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Manchester Institute for Collaborative Research on Ageing

Chris Phillipson comments to CityLab on 'age-friendly' cities and the need to tackle inequality and poverty.

15 February 2018

Following on from the recent publication of 'Age Friendly Cities and Communities: A Global Perspective', CityLab writes about the further work that needs to be done in expanding the age friendly cities movement to low income households and impoverished communities.

The Citylab article identifies how the age friendly city movement or the “village movement” is mostly prevalent in more affluent areas and communities. Whilst as the article quotes Chris Phillipson: “Inequalities often grow worse as we age. It’s hard to be an older person if you’ve had a lifelong experience of poverty.”

Citylab and Chris identify that a key step in tackling these issues is to involve older residents in urban design. The article also recognises the work of Tine Buffel in using 123 older Manchester residents as “co-researchers” who worked with the university and local authorities to fill the needs they documented when they conducted interviews with their counterparts. The co-researchers liased with other older people who live in social isolation, poverty and limited mobility.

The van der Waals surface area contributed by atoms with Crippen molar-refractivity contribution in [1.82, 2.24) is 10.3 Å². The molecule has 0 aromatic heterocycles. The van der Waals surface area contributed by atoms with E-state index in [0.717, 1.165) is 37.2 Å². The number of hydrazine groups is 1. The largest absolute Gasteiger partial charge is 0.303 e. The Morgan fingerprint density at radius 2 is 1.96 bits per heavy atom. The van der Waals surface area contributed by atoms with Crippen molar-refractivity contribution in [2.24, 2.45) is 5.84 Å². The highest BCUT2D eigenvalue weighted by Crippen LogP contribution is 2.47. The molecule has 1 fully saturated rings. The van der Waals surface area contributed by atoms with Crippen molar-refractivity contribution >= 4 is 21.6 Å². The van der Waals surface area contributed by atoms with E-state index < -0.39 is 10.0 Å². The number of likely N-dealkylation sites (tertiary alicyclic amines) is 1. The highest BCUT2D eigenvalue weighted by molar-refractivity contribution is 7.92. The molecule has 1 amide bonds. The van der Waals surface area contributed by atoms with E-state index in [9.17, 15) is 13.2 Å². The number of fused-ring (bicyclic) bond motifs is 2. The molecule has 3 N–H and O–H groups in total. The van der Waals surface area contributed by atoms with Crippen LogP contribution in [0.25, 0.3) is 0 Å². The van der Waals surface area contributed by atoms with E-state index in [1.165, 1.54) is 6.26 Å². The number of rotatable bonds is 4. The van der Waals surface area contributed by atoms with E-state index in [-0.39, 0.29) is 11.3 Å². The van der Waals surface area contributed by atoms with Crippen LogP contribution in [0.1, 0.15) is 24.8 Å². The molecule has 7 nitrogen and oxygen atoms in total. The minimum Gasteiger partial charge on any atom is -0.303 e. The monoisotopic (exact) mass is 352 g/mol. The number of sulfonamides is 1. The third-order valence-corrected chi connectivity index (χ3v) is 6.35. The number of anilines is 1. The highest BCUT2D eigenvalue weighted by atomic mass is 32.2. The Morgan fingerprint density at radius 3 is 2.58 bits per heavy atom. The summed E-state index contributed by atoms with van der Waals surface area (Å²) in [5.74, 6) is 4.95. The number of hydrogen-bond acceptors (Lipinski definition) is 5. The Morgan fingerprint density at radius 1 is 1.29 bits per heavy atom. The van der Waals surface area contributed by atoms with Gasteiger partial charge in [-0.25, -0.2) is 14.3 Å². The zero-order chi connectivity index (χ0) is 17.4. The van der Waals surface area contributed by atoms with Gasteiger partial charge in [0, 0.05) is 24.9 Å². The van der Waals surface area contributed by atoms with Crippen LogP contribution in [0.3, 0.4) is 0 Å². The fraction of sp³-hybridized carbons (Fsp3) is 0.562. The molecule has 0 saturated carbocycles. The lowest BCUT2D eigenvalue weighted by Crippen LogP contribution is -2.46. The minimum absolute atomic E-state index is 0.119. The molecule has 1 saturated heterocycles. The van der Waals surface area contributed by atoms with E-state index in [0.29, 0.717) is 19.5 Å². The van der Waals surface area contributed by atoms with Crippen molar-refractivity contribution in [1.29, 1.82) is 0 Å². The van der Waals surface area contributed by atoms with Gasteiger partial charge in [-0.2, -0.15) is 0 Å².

Chris commented to MICRA: “The age-friendly movement is developing an important agenda for improving the lives of older people living in urban and rural communities. However, greater emphasis must be given to the different types of inequality affecting the lives of older people and the impact of these on the neighbourhoods in which they live”

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